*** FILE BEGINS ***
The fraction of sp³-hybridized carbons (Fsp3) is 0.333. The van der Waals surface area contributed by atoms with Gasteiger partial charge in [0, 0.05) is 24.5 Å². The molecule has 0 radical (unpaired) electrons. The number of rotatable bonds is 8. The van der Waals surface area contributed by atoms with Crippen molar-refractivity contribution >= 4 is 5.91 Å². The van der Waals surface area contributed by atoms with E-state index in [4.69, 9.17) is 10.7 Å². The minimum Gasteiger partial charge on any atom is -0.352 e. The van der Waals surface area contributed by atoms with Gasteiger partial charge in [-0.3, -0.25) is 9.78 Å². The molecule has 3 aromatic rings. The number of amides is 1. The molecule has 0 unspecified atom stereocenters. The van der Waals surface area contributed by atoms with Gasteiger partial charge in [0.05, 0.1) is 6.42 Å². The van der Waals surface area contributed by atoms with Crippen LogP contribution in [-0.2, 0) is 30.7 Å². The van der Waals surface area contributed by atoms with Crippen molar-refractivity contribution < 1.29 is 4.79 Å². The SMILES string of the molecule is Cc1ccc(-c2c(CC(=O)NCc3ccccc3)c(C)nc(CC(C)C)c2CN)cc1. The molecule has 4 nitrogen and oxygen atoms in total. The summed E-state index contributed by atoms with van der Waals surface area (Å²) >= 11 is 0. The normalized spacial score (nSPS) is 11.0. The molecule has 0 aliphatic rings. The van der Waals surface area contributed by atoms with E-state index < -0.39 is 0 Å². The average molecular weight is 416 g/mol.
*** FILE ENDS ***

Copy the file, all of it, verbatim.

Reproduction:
The fraction of sp³-hybridized carbons (Fsp3) is 0.333. The van der Waals surface area contributed by atoms with Gasteiger partial charge in [0, 0.05) is 24.5 Å². The molecule has 0 radical (unpaired) electrons. The number of rotatable bonds is 8. The van der Waals surface area contributed by atoms with Crippen molar-refractivity contribution >= 4 is 5.91 Å². The van der Waals surface area contributed by atoms with E-state index in [4.69, 9.17) is 10.7 Å². The minimum Gasteiger partial charge on any atom is -0.352 e. The van der Waals surface area contributed by atoms with Gasteiger partial charge in [-0.3, -0.25) is 9.78 Å². The molecule has 3 aromatic rings. The number of amides is 1. The molecule has 0 unspecified atom stereocenters. The van der Waals surface area contributed by atoms with Gasteiger partial charge in [0.05, 0.1) is 6.42 Å². The van der Waals surface area contributed by atoms with Crippen LogP contribution in [-0.2, 0) is 30.7 Å². The van der Waals surface area contributed by atoms with Crippen molar-refractivity contribution < 1.29 is 4.79 Å². The SMILES string of the molecule is Cc1ccc(-c2c(CC(=O)NCc3ccccc3)c(C)nc(CC(C)C)c2CN)cc1. The molecule has 4 nitrogen and oxygen atoms in total. The summed E-state index contributed by atoms with van der Waals surface area (Å²) >= 11 is 0. The normalized spacial score (nSPS) is 11.0. The molecule has 0 aliphatic rings. The van der Waals surface area contributed by atoms with E-state index < -0.39 is 0 Å². The average molecular weight is 416 g/mol.